afford the devil a natural hiding place. By touching the victims and pronouncing in a highpitched voice the proper sacramental words, he seeks to exorcise the devil; and almost immediately the convulsive writhing ceases. The fetishman is the victor; the devil has been put to flight.
But the TamTam, the Kora, and the Balafons play on, weaving their strange, hypnotic spells over one and all. Before long, the "Possessed" are again dancing frantically, caught in the spell of the devil and his music.
The Dance of the Hunters
Since earliest times the hunters of a tribe enjoyed a position of special prominence and im?portance, since they not only provided food for their people but also assured the protection, peace, safety, and security of their villages from marauding beasts or tribal enemies. As combination con?stabulary--militia--armed forces, these fearless tribesmen remain even today a vitally important part of tribal society.
To be a good hunter it is not enough for a man to be an expert marksman, and to possess intrepidity and courage in abundance; one must also be knowledgeable about all manner of flora and fauna. The hunt is always preceded by certain tribal rites. During these, the Griot (troubadour) praises the actions and skills of the best among the hunters assembled. This often causes intense rivalry among hunters, who throw themselves into proving their exceptional prowess by performing wildly exciting dances.
Here are some popular dances from the African griots (troubadors) as they are commonly pre?sented for happy and joyous occasions.
A Malinkee betrothal and wedding dance is performed by the young women of Mandingue in Southwest Mali.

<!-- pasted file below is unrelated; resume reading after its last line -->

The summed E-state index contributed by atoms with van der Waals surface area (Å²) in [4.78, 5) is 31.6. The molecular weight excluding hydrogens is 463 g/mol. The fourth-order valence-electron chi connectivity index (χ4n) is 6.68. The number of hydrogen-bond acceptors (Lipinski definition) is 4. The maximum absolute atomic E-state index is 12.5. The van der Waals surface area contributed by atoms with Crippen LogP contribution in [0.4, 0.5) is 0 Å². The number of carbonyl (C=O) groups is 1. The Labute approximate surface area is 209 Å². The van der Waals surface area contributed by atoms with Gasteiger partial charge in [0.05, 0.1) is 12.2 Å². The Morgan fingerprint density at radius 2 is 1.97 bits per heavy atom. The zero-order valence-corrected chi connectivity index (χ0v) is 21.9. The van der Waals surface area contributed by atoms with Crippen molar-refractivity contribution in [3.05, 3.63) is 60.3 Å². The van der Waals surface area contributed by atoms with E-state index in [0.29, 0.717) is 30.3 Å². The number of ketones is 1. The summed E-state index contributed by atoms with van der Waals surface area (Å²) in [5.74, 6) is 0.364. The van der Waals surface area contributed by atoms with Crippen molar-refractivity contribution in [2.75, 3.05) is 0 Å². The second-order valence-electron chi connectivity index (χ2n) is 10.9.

N' Tessanoufe Songs
These old songs are interpreted by the charming Oumou Kouyate.
This ancient dance from the Segou region is performed in celebration of any occasion in tribal social or religious life. It combines the fervor of the TamTams with the grace and skills of the dancers.
A salute of the entire Ensemble.
Staging Cheick Oumar Maiga
Costume Supervision Cheick N'Diaye
Personnel Mama Tanogo
General Manager Wolfgang Schimansky
Tour Manager Henri Lehousse
An Evening with The Duke
Saturday, November 11, in Hill Auditorium at 8:30
Duke Ellington and his worldfamous orchestra will be presented by the University Musical Society for the first time as a special Benefit Concert, with the contributions to help insure the longstanding tradition of excellent concerts in Ann Arbor. Tickets, including contribution, are priced at $50, $25, $15, $10, $7, $6, and $4, and are now on sale at our Burton Tower offices. Included in the $50 ticket is a special afterconcert supper party and "more jazz." Brochures with complete details available upon request.
Ah Ahk, Music and Dance from Korea Guaeneri String Quartet Batsheva Dance Company from Israel Royal Philharmonic Orchestra . Chinese Skin Shadow Puppets . Yuval Trio from Israel .... Christopher Parkening, Guitarist
Paniagua Quartet.....
Itzhak Perlman, Violinist ....
Sunday, October 22 (2:30, Rackham Auditorium)
Sunday, October 29 (2:30, Rackham Auditorium)
Friday, November 3 (8:00, Power Center)
Saturday, November 4 (8:30, Hill Auditorium)
Monday, November 6 (8:30, Rackham Auditorium)
Wednesday, November 8 (8:30, Rackham Auditorium)
Tuesday, November 14 (8:30, Rackham Auditorium)
Saturday, November 18 (8:30, Rackham Auditorium)
Tuesday, November 21 (8:30, Hill Auditorium)
Handel's Messiah
For over ninety years, the University Choral Union has presented the Messiah in celebration of the Christmas Season. Donald Bryant conducts the chorus, members of the Interlochen Academy Arts Orchestra, and soloists Louise Rus?sell, soprano, Sofia Steffan, contralto, Waldie Anderson, tenor, and Benjamin Matthews, bass, in three performances in Hill Auditorium. Tickets now on sale.
(8:30) Friday, December 1
(8:30) Saturday, December 2
(2:30) Sunday, December 3
Austral String Quartet from Sydney.....Tuesday, December 5
(8:30, Rackham Auditorium)
sold out
Burton Memorial Tower, Ann Arbor, Michigan
Phone 6653717